Even if the actual technology was limited in effect, the application of any pushback at all was a signal of what the world might look like if the election went the other way. The first amplification of that subtle shift came from social media’s biggest customer, mainstream media: pointed pushback in White House press conferences, silent movie montages of Republican senators refusing to answer shouted hallway questions, networks cutting away from events when the falsehood level reached fake mass.
Mitch McConnell’s move to tie additional stimulus help to Trump’s attempt to punish Twitter by repealing Section 230 protection proved effective in running out the clock. It also moved the ball from Trump’s control to the hard numbers of January 20. The Georgia runoff on January 5, followed the next day by the attempt to challenge the electoral college Biden win and the storming of the Capitol, changed everything. Twitter became Trump’s last super power. Note: This edition of the Gang was recorded minutes before Twitter permanently suspended the @realDonaldTrump account.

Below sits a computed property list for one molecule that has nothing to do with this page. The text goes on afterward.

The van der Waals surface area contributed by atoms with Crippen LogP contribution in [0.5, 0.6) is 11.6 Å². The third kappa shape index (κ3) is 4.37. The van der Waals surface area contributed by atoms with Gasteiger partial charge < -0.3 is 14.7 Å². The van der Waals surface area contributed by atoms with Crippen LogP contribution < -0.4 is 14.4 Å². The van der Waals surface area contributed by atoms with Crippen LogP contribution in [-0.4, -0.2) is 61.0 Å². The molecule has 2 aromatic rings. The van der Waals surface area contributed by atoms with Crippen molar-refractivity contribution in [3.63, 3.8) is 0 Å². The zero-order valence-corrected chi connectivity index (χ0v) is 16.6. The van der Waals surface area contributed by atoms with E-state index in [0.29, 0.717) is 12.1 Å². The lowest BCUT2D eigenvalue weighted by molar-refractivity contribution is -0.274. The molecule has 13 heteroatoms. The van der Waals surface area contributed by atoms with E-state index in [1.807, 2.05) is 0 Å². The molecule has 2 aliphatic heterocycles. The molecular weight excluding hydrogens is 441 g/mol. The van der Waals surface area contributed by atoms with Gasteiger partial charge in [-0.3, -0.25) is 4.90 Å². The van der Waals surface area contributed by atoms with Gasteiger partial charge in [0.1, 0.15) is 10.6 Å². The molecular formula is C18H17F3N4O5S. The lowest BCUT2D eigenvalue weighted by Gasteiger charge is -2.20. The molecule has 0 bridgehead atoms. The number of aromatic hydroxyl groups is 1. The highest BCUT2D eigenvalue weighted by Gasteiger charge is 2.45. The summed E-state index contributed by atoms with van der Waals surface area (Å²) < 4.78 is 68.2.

Well, there is Zoom too. Its swappable background feature lets the ex-resident broadcast to the faithful as though nothing has changed. That’s why he came back from vacation early, to pre-pardon his production staff and hire a shadow cabinet. Secretary of Streaming, Chief Acting Legal Officer, Secretary of Horror Stephen Miller, Secretary of Bacteria Giuliani.
Zoom lets you do this behind a subscription paywall, but now Trump+ is competing against Disney+, Netflix, Apple+ and the bundles designed to lock-in the market until the vaccines take root. Or how about an ACA+ bundle that gives you preexisting coverage, the latest iPhone and any three + networks on a rotating basis to encourage competition for stream retention.
from the Gillmor Gang Newsletter
The Gillmor Gang — Frank Radice, Michael Markman, Keith Teare, Denis Pombriant, Brent Leary and Steve Gillmor. Recorded live Friday, January 8, 2021.
Produced and directed by Tina Chase Gillmor @tinagillmor
@fradice, @mickeleh, @denispombriant, @kteare, @brentleary, @stevegillmor, @gillmorgang